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Divergent neurogenomic responses shape social learning of both personality and mate preference

Citation

Delclos, Pablo; Forero, Santiago; Rosenthal, Gil (2020), Divergent neurogenomic responses shape social learning of both personality and mate preference, Dryad, Dataset, https://doi.org/10.5061/dryad.76hdr7ssj

Abstract

Behavior plays a fundamental role in shaping the origin and fate of species. Mating decisions can act to promote or restrict gene flow, as can personality traits that influence dispersal and niche use. Mate choice and personality are often both learned and therefore influenced by an individual’s social environment throughout development. Likewise, the molecular pathways that shape these behaviors may also be co-expressed. In this study on swordtail fish (Xiphophorus birchmanni), we show that female mating preferences for species-typical pheromone cues are entirely dependent on social experience with adult males. Experience with adults also shapes development along the shy-bold personality axis, with shy behaviors arising from exposure to risk-averse heterospecifics as a potential stress-coping strategy. In maturing females, conspecific exposure results in a strong upregulation of olfaction and vision genes compared to heterospecific exposure, as well as immune response genes previously linked to anxiety, learning and memory. Conversely, heterospecific exposure involves an increased expression of genes important for neurogenesis, synaptic plasticity and social decision-making.  We identify subsets of genes within the social decision-making network and with known stress-coping roles that may be directly coupled to the olfactory processes females rely on for social communication. Based on these results, we conclude that the social environment affects the neurogenomic trajectory through which socially-sensitive behaviors are learned, resulting in adult phenotypes adapted for specific social groupings.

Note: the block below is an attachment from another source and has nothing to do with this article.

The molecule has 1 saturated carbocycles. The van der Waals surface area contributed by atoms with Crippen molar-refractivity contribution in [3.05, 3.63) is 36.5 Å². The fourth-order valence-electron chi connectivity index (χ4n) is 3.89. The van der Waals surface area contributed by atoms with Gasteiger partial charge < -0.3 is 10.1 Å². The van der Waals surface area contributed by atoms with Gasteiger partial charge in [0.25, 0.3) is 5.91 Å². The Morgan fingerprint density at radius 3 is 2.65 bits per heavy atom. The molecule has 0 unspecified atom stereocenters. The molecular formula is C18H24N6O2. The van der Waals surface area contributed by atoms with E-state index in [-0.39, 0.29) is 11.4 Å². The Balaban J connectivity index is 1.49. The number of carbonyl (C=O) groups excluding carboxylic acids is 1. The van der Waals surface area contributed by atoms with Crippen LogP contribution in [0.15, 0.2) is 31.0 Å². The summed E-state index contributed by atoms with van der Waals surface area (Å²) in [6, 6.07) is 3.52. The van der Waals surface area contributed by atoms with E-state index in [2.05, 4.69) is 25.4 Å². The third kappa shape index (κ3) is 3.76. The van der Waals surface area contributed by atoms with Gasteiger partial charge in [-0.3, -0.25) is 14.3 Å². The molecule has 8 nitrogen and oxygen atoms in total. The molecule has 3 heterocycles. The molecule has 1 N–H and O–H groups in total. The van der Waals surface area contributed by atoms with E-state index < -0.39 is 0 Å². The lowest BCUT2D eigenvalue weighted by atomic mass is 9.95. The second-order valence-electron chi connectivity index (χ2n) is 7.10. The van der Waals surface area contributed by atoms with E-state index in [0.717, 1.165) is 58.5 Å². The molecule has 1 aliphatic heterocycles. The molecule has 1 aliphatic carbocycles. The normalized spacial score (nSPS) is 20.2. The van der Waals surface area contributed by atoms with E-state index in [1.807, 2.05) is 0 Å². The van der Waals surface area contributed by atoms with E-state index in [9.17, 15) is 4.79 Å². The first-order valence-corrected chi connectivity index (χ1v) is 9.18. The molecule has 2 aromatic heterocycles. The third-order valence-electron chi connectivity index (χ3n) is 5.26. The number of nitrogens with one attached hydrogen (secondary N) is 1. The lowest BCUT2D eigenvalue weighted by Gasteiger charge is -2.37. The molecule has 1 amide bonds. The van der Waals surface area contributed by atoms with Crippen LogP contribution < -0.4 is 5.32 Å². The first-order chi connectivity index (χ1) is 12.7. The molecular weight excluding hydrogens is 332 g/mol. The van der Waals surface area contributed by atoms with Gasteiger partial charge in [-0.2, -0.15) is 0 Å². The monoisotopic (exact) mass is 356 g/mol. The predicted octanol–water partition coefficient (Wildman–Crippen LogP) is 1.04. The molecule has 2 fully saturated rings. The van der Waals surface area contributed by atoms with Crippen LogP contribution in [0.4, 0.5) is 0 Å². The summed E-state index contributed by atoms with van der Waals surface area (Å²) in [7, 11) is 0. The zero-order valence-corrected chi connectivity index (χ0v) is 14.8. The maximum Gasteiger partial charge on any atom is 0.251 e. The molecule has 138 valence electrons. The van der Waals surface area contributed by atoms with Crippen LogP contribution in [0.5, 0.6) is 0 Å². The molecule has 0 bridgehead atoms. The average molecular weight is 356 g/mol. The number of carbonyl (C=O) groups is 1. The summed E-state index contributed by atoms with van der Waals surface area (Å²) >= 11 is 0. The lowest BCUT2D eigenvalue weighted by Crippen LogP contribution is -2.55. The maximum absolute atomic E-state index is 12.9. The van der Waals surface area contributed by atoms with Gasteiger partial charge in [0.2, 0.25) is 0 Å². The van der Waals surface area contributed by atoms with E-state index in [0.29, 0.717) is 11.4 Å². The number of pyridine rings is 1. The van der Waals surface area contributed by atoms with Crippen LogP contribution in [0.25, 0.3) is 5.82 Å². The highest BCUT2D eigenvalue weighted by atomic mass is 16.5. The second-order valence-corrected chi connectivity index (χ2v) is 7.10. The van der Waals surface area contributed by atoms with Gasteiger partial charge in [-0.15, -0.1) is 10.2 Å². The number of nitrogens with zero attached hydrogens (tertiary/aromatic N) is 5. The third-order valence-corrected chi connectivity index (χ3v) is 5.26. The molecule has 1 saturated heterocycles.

Usage Notes

This data set contains the main behavioral data files used for analyses on personality-related and preference behaviors in this manuscript. These files can be directly used in R. Note that, in the personality data file, females with net preferences of "0" were defined as non-responsive and excluded from mating preference analyses. Please feel free to contact me if you have suggestions or find any errors or inconsistencies in the files. Furthermore, please let me know about your uses of the data.

Funding

National Science Foundation, Award: 1501217